In response to the findings of the Statewide Energy Assessment and under a further directive by Gov. Whitmer, the Michigan Department of Environment, Great Lakes, and Energy released the “Upper Peninsula Energy Task Force Committee Recommendations Part I – Propane Supply” in April 2020. This task force was created by Gov. Whitmer in June 2019 and directed to “consider all available information and make recommendations that ensure the U.P.’s energy needs are met in a manner that is reliable, affordable, and environmentally sound.” Their report on propane supply offered 14 recommendations “to better track and anticipate supply and demand, minimize disruption impact, and provide a more cohesive plan for those who are disproportionally impacted by high energy costs in the U.P.”
We analyze the potential impacts and feasibility of these recommendations in the pages that follow. We also explore the use of alternative fuels to propane such as natural gas and electricity to provide for winter heating needs in the Upper Peninsula. Five key points summarize our review of the task force’s recommendations.
- Closures of Line 5, even if only temporary in nature, will leave the Upper Peninsula vulnerable to price spikes and supply shortages in heating fuels. Shutting down Line 5 will force U.P. residents to rely on a mix of rail and trucking to transport propane from Superior, Wisc. But doing so would leave propane supplies vulnerable to more points of failure, given the U.P.’s experience of intense winter weather. Even recent reports of the potential reversal of flows in the Michigan Express Pipeline do not change the fact that limiting supply options is undesirable in any system when availability and reliability are essential.
- Laws designed to limit price increases during shortages are likely to prolong shortages. The task force’s final recommendation encourages Michigan’s Legislature to consider adopting price controls for heating fuels. However, such controls are likely to cause supply shortages by limiting incentives for propane dealers in other regions to ship their product to the U.P.
- Alternate home heating options will cause a two- to three-fold increase in heating costs. The Michigan Statewide Energy Assessment recommended that alternative heating fuels and methods should be considered for the U.P. But extending natural gas infrastructure would add a minimum of about $3,500 in upgrade costs for each home and hundreds of millions more in infrastructure expenditures. Electrification of propane-heated homes is also poor choice in an area that already pays relatively high electricity prices. Switching from propane to electric heat would increase costs by between about $3,400 and $3,900 each year per household.
- Transitioning from propane to electric appliances, water heaters and furnaces could cost more than $25,000 per household. Electrification advocates claim heat pumps can replace propane heaters. But they do not work well below 30 degrees Fahrenheit, so supplemental electric resistance heating must be added. Installing electric resistance heat and switching to electric water heaters for existing propane water heaters could impose more than $25,000 in expenses per household in the U.P.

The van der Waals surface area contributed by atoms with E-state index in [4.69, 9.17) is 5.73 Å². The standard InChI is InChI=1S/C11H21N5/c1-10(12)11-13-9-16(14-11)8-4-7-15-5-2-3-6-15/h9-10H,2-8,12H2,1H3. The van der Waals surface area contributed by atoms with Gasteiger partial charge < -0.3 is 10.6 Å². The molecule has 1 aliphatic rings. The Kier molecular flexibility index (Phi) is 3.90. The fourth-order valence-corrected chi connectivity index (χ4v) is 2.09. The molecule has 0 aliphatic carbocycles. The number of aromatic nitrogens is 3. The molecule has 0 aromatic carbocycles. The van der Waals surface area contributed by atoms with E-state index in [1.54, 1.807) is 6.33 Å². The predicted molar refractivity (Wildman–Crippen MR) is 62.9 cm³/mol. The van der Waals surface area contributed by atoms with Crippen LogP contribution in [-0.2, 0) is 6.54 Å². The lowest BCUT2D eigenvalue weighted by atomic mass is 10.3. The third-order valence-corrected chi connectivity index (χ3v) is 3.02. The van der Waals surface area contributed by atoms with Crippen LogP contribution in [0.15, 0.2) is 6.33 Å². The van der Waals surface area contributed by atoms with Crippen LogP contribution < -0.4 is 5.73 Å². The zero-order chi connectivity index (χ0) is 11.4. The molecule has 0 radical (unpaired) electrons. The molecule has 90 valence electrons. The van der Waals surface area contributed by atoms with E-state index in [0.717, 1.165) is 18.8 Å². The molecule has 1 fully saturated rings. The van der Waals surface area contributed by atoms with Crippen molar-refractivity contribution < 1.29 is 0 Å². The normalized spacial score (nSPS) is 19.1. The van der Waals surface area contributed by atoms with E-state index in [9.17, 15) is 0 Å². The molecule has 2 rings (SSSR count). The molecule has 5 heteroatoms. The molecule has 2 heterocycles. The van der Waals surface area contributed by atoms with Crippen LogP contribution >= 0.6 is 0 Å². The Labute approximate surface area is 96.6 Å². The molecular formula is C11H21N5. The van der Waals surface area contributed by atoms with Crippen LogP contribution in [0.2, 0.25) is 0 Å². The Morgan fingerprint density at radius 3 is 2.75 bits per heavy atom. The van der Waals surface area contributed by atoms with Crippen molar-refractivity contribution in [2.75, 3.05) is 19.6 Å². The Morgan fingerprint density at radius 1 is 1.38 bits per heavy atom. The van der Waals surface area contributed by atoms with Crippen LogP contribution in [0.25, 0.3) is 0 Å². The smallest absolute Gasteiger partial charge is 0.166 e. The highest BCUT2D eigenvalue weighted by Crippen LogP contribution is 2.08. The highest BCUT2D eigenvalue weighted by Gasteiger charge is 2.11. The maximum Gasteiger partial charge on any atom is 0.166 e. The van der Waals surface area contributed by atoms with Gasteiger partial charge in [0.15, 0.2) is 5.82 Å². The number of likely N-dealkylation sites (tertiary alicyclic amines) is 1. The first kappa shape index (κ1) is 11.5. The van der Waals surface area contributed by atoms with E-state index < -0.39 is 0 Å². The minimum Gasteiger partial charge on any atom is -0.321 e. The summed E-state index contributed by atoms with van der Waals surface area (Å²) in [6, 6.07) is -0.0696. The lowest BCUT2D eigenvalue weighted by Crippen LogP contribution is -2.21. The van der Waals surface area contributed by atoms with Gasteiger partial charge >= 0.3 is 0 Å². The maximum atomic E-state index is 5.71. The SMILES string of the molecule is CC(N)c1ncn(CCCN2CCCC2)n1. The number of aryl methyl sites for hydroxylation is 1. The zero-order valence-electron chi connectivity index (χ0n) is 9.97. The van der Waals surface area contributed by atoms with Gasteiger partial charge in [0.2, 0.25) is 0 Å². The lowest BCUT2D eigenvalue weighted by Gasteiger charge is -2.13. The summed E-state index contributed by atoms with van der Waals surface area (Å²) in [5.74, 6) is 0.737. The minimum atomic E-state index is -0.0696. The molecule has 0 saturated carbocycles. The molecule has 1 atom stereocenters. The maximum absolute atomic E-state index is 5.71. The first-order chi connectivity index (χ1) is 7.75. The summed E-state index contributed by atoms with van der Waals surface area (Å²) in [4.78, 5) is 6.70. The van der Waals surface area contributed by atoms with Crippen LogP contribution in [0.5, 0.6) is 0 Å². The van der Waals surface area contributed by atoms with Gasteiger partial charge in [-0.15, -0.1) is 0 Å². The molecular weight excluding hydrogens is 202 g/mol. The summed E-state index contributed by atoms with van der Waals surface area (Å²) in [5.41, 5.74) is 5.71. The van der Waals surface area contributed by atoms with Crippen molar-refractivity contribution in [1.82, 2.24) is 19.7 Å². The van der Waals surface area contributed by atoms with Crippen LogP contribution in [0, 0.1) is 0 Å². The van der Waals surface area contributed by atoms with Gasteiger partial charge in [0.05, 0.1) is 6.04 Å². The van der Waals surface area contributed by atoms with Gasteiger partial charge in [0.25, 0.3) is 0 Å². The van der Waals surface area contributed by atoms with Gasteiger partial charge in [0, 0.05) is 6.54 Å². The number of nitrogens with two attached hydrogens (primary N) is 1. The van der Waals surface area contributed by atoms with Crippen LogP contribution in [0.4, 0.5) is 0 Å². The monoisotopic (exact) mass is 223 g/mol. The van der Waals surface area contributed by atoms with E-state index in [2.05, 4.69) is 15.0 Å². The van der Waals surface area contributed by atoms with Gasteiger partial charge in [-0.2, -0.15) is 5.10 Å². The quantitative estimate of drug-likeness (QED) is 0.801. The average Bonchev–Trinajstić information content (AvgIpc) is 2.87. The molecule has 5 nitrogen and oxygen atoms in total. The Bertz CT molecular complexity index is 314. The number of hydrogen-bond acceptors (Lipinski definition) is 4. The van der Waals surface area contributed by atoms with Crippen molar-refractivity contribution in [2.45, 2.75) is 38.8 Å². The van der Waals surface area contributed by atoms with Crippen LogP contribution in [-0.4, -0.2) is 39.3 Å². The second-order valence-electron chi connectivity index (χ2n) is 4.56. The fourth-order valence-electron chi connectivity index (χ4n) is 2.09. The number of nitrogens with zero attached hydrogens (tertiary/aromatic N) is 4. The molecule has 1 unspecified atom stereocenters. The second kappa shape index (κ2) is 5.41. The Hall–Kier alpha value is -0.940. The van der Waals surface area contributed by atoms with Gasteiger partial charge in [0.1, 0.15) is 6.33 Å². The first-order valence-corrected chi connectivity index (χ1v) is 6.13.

- Weatherization Assistance Program upgrades would be prohibitively expensive. Many homes in the U.P. are ineligible for federally funded efficiency upgrades due to structural defects. So even before this program could aid in reducing energy consumption in the U.P., an indeterminate amount would need to be spent to upgrade currently ineligible homes. After those minimum standards were met, upgrading each propane-heated home to meet the energy efficiency standards and reduce energy consumption might cost between $15 million and $470 million, depending on how strict a standard is used. Michigan received only $18 million through the Weatherization Assistance Program in 2019, so this would require a large expansion of this federal program.
A broader concern arising from the task force’s recommendations is that they propose several new government incentives or programs, new state spending, increased surcharges and fees, new reporting requirements and increased regulatory control of the existing propane market.
Ostensibly the recommendations for more government intervention are aimed at reducing the negative impacts of decreased supply and increased prices for propane. But those negative impacts would not exist or would be greatly diminished if it were not for the effort on the part of the state government to close Line 5 and stop the construction of the Line 5 Straits of Mackinac Tunnel. In this case, government action is causing the very problem that they have created the U.P. Energy Task Force to solve.
 “Upper Peninsula Energy Task Force Committee Recommendations Part I -Propane Supply” (Department of Environment, Great Lakes, and Energy, April 17, 2020), https://perma.cc/D85S-S4TJ.
 Dana Nessel, “Comments on UP Energy Task Force- Draft Committee Recommendations-Part I-Propane Supply” (Michigan Department of Attorney General, April 6, 2020), https://perma.cc/RLK5-B8NW.